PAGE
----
I know I probably say this a lot about various episodes of The Walking Dead, but, man what a punch to the gut. At least the episode’s director, Greg Nicotero, made the misery that was happening onscreen look incredible. The whole thing was a series of misdirects (starting with the funeral at the top) with flashbacks interspersed to keep us unsure of what we, as experienced Walking Dead viewers, knew was inevitable. It was heartbreaking but not really surprising when you think about it.
It went the way it had to. The way it was always going to.
The gang has traveled 500 miles over about 17 days to reach Noah’s walled and gated subdivison in Virginia. They are hopeful that they’ve reached a safe haven, but once they scale the wall, it is immediately clear the whole thing is lost. Rick, Glenn, Michonne and Tyreese go right back into survival mode, wondering if they can make a sweep for supplies before they set back out. Noah collapses to the ground, and Tyreese, ever the gentle giant, offers to stay with him as the others scatter to assess things. Noah makes a run for his house and Tyreese has no choice but to follow. Inside, there are even more clues that the takedown of this place may not have been strictly walker related.
Tyreese walks past one closed door where a walker is clearly inside, knowing it must be one of Noah’s twin brothers that he’s heard about on the trip. He clearly can’t bear to end him while Noah is still lying over his mother’s rotting corpse. He wanders into another bedroom and gets lost in the pictures taped to the wall of happier times. His guard down, he doesn’t hear the walker he spared come in and take a big old bite out of his arm. Once Noah puts his brother down with a toy hanging from the ceiling, he runs off for help as Ty begins seeing visions.
Elsewhere in the neighborhood, Michonne wants to make it work there, but Rick explains that they’re surrounded by forest with no sightlines. Michonne discovers headless torsos everywhere and torn down walls showing that Rick is right. Glenn and Rick agree it doesn’t matter that he killed Dawn at this point, both men growing more cynical. Michonne brings up Washington D.C., and says that despite Eugene’s lie, his supposition that there might be safety there is not a bad one. And it’s now only 100 miles away. Rick and Glenn agree to make the trip. But they are jarred by Noah’s screams for help.
Back at Noahs house, Lizzie and Mika tell Tyreese “It’s better now.” That creeper Martin from Terminus tells Ty that he should have killed him when he had the chance and maybe the whole chain of events that was set in motion never would have occurred. Bob and his leg stump perch on the kid’s bed to tell Tyreese this is how it was always going to be. The Governor shows up, menacing as ever, to remind Tyreese that he said he’d earn his keep at Woodbrook, which seems so long ago now. He scolds Ty for not adapting and changing. He also can’t believe Tyreese forgave Carol for killing Karen.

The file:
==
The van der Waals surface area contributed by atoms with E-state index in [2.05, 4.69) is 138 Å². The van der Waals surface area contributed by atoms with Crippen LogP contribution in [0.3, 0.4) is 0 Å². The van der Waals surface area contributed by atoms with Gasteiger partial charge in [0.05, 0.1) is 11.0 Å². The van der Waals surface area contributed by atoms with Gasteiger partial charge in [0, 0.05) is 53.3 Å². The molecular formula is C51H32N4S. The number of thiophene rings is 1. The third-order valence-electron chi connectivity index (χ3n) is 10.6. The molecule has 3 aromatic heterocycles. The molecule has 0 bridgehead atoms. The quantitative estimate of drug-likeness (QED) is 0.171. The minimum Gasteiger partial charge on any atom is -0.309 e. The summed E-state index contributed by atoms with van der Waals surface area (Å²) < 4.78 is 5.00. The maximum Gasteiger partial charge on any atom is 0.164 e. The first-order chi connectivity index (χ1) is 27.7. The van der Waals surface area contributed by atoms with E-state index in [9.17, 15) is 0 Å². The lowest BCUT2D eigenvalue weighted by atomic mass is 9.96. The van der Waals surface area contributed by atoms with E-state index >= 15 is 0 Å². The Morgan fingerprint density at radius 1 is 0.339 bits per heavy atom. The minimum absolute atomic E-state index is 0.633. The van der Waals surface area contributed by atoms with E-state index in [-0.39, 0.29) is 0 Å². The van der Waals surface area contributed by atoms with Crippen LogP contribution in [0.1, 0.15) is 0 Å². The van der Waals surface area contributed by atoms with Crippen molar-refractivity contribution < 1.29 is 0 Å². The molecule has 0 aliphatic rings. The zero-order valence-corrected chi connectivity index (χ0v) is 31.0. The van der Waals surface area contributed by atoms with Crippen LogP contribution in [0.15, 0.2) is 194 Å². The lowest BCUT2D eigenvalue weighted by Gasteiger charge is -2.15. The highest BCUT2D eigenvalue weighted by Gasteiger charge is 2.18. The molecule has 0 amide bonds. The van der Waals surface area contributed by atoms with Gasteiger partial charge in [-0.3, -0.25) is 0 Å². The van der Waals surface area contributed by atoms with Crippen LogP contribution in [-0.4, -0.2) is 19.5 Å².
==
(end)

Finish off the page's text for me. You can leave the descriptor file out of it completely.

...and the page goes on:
Woven in with these dead people, there is imagery of the train tracks leading to Terminus, Tyreese’s blood dripping on a framed painting of a house that resembles the one immortalized in “The Grove” and Beth singing the lyrics, “I’m a struggling man, and I gotta move on”, all emblematic of Tyreese’s experience on his journey through life and towards death. He’s struggled in adjusting to this difficult new world and he’s now struggling with whether he wants to fight anymore to stay in it.
In his weakened state, he has to fend off another walker and offers his already bitten arm to distract him while he beans him with a geode from the kid’s bookshelf. The hallucinations are stronger now, but Tyreese is as strong as they come. He tells The Governor that it’s not over, through sobs. Beth and her guitar repeat the mantra “it went the way it had to, the way it was always going to.” Having lost so much blood, things look bleak, especially when Ty envisions Lizzie gently tugging on his injured arm, as if to guide him her way. But, she suddenly turns into Rick and just like that, they’re hacking it off. We are reminded that Herschel was saved in this fashion, the offending limb discarded. It takes a Herculean effort to get a lifeless Tyreese all the way to the car, and Noah stumbles along the way.
Rick radios Carol to get Sasha and Carl away as he explains Tyreese’s condition, and he is further waylaid when the car gets stuck. Eventually, they get free, but bump into a truck that bursts open and disembodied walker heads (each with a “W” carved in them) spill out. They would seem to pair nicely with the torsos Michonne found. We’ll be seeing more on this later on in the season, rest assured.
As we’ve been hearing bits of all hour, unsettling radio reports of the carnage continue playing, read in a vaguley familiar voice (it’s Andrew Lincoln speaking in his real British accent), Tyreese reminds us again that his father taught he and Sasha to always do what you can to help heal the world. He then asks for it to be turned off. In his ongoing vision, Beth is driving. Back in the grim reality, the car pulls over and everyone gets out to help drag a now dead Tyreese. We don’t see him get a knife through his skull, but a white sheet is placed over him as he is buried. Father Gabriel handles the prayers, doing the one thing he’s good for in this world. We now see everyone at the service and watch Sasha weakly pour dirt on his grave. Rick finishes the task, poetically placing Tyreese’s iconic wool cap on the cross marking his grave.
It’s another stunning loss for our group, who are still reeling from the very recent losses of Bob and Beth, as well as their prolonged lack of shelter and any real plan of what to do or where to go next. As strong as these people are, human beings can only take so much pain and deprivation before they lose it, as we’ve seen more than once on this show. Who’s going to lose it next?